It's not the first time we've heard Uber makes disturbing use of the data it collects about its customers, but that doesn't make any new reveals any less troubling. In a court declaration made by former Uber employee Samuel Ward Spangenberg in October, more information has come out about the "God View" tool that had been investigated by Buzzfeed in 2014, allowing Uber employees to track the real-time location of any of their users.
The tool, Spangenberg claims, would let people working at Uber check in on "high-profile politicians, celebrities and even personal acquaintances of Uber employees, including ex-boyfriends/girlfriends, and ex-spouses," with little to no surveillance. And yes, that includes Beyoncé. Meanwhile, the company justified keeping that data just in case a "legitimate purpose" would arise one day.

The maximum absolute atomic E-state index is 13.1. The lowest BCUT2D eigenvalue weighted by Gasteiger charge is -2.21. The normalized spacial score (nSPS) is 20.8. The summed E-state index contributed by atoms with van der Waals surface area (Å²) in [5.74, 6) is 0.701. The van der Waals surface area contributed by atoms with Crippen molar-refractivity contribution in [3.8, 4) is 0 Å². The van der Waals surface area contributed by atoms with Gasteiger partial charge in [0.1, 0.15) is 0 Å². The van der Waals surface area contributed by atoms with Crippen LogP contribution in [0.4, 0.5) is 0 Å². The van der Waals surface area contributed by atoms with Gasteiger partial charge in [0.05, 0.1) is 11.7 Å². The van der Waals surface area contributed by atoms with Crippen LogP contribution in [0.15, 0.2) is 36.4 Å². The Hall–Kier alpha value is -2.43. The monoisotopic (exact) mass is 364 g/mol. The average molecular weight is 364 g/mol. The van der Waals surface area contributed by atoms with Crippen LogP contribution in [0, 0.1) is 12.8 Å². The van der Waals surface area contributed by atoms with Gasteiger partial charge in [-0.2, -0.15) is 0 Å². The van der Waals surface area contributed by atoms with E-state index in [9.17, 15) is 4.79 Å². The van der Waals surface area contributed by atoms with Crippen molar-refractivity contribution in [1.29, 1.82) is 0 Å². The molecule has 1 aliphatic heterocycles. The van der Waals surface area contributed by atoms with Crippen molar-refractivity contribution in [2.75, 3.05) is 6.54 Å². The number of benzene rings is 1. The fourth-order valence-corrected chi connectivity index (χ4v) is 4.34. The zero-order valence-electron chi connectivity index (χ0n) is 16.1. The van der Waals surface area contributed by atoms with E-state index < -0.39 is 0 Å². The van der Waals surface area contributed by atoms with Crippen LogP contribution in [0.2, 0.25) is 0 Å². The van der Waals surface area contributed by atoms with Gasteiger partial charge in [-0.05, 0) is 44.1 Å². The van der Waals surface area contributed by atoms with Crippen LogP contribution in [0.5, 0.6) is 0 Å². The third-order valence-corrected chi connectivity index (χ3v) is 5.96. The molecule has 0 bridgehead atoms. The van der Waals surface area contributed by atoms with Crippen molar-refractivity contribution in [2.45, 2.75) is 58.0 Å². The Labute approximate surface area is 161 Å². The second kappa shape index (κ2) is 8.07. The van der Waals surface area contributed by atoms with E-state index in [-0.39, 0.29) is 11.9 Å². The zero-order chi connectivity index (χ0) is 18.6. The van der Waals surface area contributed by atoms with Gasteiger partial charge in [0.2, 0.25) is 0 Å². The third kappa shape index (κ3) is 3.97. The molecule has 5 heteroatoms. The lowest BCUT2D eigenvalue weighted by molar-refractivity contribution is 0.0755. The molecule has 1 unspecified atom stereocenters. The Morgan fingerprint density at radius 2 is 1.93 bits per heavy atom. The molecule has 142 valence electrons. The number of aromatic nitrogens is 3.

Before being fired nearly a year after pointing out the company's security flaws to its key executives, Spangenberg acknowledges that Uber did make a few changes to the God View system — but instead of burning the evil spying tool to the ground, they renamed it "Heaven View," fired some of the employees that had used it, and started flagging searches for VIP customers.
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Yet an Uber driver can still look up their ex-partner to find out where they are... and the app's latest update implemented an extension of the time a user's location is being tracked by five minutes after the drop-off. So even when you're out of the car, Uber still knows where you are.
It's a worrying feature both for regular customers and celebrities, who are being increasingly harassed as soon as they step foot on the street. Here's to hoping that fans can learn to content themselves with the content their favorite celeb choose to divulge — and that we can all grab an Uber without starring in some twisted version of 1984.
Do you think it's OK for companies like Uber to track their users in real-time?